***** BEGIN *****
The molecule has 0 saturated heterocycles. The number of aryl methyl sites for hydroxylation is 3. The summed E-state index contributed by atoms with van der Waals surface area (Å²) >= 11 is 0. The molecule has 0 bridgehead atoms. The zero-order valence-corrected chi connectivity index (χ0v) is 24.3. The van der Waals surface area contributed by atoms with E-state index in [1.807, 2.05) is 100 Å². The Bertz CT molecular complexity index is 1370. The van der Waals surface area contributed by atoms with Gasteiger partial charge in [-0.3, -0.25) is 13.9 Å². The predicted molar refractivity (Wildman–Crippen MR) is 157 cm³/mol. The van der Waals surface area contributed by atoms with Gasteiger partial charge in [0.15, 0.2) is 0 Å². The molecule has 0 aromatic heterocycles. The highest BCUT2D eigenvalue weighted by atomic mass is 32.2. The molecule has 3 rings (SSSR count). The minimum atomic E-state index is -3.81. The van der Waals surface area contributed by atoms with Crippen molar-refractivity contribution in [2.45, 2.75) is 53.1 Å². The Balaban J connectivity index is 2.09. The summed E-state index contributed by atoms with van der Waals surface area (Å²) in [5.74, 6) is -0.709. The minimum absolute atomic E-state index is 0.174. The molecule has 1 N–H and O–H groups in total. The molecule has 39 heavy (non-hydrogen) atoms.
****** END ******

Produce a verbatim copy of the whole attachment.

The molecule has 0 saturated heterocycles. The number of aryl methyl sites for hydroxylation is 3. The summed E-state index contributed by atoms with van der Waals surface area (Å²) >= 11 is 0. The molecule has 0 bridgehead atoms. The zero-order valence-corrected chi connectivity index (χ0v) is 24.3. The van der Waals surface area contributed by atoms with E-state index in [1.807, 2.05) is 100 Å². The Bertz CT molecular complexity index is 1370. The van der Waals surface area contributed by atoms with Gasteiger partial charge in [-0.3, -0.25) is 13.9 Å². The predicted molar refractivity (Wildman–Crippen MR) is 157 cm³/mol. The van der Waals surface area contributed by atoms with Gasteiger partial charge in [0.15, 0.2) is 0 Å². The molecule has 0 aromatic heterocycles. The highest BCUT2D eigenvalue weighted by atomic mass is 32.2. The molecule has 3 rings (SSSR count). The minimum atomic E-state index is -3.81. The van der Waals surface area contributed by atoms with Crippen molar-refractivity contribution in [2.45, 2.75) is 53.1 Å². The Balaban J connectivity index is 2.09. The summed E-state index contributed by atoms with van der Waals surface area (Å²) in [5.74, 6) is -0.709. The minimum absolute atomic E-state index is 0.174. The molecule has 1 N–H and O–H groups in total. The molecule has 39 heavy (non-hydrogen) atoms.